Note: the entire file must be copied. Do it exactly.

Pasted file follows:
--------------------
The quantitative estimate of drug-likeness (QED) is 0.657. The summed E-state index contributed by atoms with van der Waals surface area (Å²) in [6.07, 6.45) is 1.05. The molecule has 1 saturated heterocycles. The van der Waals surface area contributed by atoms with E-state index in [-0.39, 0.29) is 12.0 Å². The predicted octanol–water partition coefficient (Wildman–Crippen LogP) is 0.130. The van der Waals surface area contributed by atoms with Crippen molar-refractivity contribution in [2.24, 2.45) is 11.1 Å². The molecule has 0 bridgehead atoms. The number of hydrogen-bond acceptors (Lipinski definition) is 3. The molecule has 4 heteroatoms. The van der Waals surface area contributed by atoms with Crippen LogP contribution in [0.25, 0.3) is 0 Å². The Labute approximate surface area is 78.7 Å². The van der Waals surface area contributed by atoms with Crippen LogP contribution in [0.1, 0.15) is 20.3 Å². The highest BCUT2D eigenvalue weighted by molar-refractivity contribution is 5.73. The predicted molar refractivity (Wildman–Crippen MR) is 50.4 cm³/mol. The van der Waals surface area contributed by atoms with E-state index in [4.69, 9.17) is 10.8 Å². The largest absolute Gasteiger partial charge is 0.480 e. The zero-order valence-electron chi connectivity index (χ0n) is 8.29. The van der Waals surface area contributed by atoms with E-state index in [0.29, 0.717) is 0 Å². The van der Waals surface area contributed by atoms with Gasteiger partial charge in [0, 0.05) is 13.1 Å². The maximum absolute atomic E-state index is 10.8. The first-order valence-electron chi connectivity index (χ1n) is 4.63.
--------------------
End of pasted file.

The quantitative estimate of drug-likeness (QED) is 0.657. The summed E-state index contributed by atoms with van der Waals surface area (Å²) in [6.07, 6.45) is 1.05. The molecule has 1 saturated heterocycles. The van der Waals surface area contributed by atoms with E-state index in [-0.39, 0.29) is 12.0 Å². The predicted octanol–water partition coefficient (Wildman–Crippen LogP) is 0.130. The van der Waals surface area contributed by atoms with Crippen molar-refractivity contribution in [2.24, 2.45) is 11.1 Å². The molecule has 0 bridgehead atoms. The number of hydrogen-bond acceptors (Lipinski definition) is 3. The molecule has 4 heteroatoms. The van der Waals surface area contributed by atoms with Crippen LogP contribution in [0.25, 0.3) is 0 Å². The Labute approximate surface area is 78.7 Å². The van der Waals surface area contributed by atoms with Crippen LogP contribution in [0.1, 0.15) is 20.3 Å². The highest BCUT2D eigenvalue weighted by molar-refractivity contribution is 5.73. The predicted molar refractivity (Wildman–Crippen MR) is 50.4 cm³/mol. The van der Waals surface area contributed by atoms with E-state index in [4.69, 9.17) is 10.8 Å². The largest absolute Gasteiger partial charge is 0.480 e. The zero-order valence-electron chi connectivity index (χ0n) is 8.29. The van der Waals surface area contributed by atoms with E-state index in [0.29, 0.717) is 0 Å². The van der Waals surface area contributed by atoms with Gasteiger partial charge in [0, 0.05) is 13.1 Å². The maximum absolute atomic E-state index is 10.8. The first-order valence-electron chi connectivity index (χ1n) is 4.63.